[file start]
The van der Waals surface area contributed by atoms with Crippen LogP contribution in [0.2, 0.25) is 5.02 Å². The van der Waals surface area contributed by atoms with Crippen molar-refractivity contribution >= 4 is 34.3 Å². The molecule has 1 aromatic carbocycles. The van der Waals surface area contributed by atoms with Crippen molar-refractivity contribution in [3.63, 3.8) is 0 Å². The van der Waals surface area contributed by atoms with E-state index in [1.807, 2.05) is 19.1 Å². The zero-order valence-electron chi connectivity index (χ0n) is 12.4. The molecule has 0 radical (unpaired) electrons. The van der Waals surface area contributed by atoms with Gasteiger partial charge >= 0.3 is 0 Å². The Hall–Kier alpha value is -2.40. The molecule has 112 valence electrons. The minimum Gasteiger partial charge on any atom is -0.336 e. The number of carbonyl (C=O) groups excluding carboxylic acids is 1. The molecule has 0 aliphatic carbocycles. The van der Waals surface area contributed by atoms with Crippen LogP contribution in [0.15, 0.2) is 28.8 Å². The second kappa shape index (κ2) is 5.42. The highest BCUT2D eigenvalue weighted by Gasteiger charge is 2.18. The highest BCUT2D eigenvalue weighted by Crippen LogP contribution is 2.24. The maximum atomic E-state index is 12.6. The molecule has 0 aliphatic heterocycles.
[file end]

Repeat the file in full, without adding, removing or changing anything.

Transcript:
The van der Waals surface area contributed by atoms with Crippen LogP contribution in [0.2, 0.25) is 5.02 Å². The van der Waals surface area contributed by atoms with Crippen molar-refractivity contribution >= 4 is 34.3 Å². The molecule has 1 aromatic carbocycles. The van der Waals surface area contributed by atoms with Crippen molar-refractivity contribution in [3.63, 3.8) is 0 Å². The van der Waals surface area contributed by atoms with E-state index in [1.807, 2.05) is 19.1 Å². The zero-order valence-electron chi connectivity index (χ0n) is 12.4. The molecule has 0 radical (unpaired) electrons. The van der Waals surface area contributed by atoms with Gasteiger partial charge >= 0.3 is 0 Å². The Hall–Kier alpha value is -2.40. The molecule has 112 valence electrons. The minimum Gasteiger partial charge on any atom is -0.336 e. The number of carbonyl (C=O) groups excluding carboxylic acids is 1. The molecule has 0 aliphatic carbocycles. The van der Waals surface area contributed by atoms with Crippen LogP contribution in [0.15, 0.2) is 28.8 Å². The second kappa shape index (κ2) is 5.42. The highest BCUT2D eigenvalue weighted by Gasteiger charge is 2.18. The highest BCUT2D eigenvalue weighted by Crippen LogP contribution is 2.24. The maximum atomic E-state index is 12.6. The molecule has 0 aliphatic heterocycles.